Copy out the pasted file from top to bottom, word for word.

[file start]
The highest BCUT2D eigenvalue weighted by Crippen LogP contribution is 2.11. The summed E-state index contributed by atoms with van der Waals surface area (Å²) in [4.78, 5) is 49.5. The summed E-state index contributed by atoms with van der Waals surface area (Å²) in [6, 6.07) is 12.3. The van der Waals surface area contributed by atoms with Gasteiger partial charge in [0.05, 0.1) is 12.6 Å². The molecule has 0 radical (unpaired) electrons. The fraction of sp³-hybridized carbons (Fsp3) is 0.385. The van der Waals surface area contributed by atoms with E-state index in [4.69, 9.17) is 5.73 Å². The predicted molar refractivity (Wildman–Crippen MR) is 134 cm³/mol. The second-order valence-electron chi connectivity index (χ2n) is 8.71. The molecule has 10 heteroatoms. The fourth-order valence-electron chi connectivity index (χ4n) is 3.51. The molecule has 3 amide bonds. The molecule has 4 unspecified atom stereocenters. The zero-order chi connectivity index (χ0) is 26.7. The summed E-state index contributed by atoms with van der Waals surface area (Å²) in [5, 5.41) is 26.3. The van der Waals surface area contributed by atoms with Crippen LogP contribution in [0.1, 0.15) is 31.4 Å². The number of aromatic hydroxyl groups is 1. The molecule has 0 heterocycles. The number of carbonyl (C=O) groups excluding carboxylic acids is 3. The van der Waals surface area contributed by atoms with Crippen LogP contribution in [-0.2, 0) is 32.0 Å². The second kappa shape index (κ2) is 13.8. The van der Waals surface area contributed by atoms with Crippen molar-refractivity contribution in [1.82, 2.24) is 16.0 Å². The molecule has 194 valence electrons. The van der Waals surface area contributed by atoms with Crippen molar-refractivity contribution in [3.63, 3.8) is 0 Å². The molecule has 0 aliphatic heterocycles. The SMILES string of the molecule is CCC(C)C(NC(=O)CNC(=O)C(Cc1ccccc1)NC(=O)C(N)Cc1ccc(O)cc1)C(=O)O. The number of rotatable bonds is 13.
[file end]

The highest BCUT2D eigenvalue weighted by Crippen LogP contribution is 2.11. The summed E-state index contributed by atoms with van der Waals surface area (Å²) in [4.78, 5) is 49.5. The summed E-state index contributed by atoms with van der Waals surface area (Å²) in [6, 6.07) is 12.3. The van der Waals surface area contributed by atoms with Gasteiger partial charge in [0.05, 0.1) is 12.6 Å². The molecule has 0 radical (unpaired) electrons. The fraction of sp³-hybridized carbons (Fsp3) is 0.385. The van der Waals surface area contributed by atoms with E-state index in [4.69, 9.17) is 5.73 Å². The predicted molar refractivity (Wildman–Crippen MR) is 134 cm³/mol. The second-order valence-electron chi connectivity index (χ2n) is 8.71. The molecule has 10 heteroatoms. The fourth-order valence-electron chi connectivity index (χ4n) is 3.51. The molecule has 3 amide bonds. The molecule has 4 unspecified atom stereocenters. The zero-order chi connectivity index (χ0) is 26.7. The summed E-state index contributed by atoms with van der Waals surface area (Å²) in [5, 5.41) is 26.3. The van der Waals surface area contributed by atoms with Crippen LogP contribution in [0.1, 0.15) is 31.4 Å². The number of aromatic hydroxyl groups is 1. The molecule has 0 heterocycles. The number of carbonyl (C=O) groups excluding carboxylic acids is 3. The van der Waals surface area contributed by atoms with Crippen LogP contribution in [-0.2, 0) is 32.0 Å². The second kappa shape index (κ2) is 13.8. The van der Waals surface area contributed by atoms with Crippen molar-refractivity contribution in [1.82, 2.24) is 16.0 Å². The molecule has 194 valence electrons. The van der Waals surface area contributed by atoms with Crippen molar-refractivity contribution in [3.63, 3.8) is 0 Å². The molecule has 0 aliphatic heterocycles. The SMILES string of the molecule is CCC(C)C(NC(=O)CNC(=O)C(Cc1ccccc1)NC(=O)C(N)Cc1ccc(O)cc1)C(=O)O. The number of rotatable bonds is 13.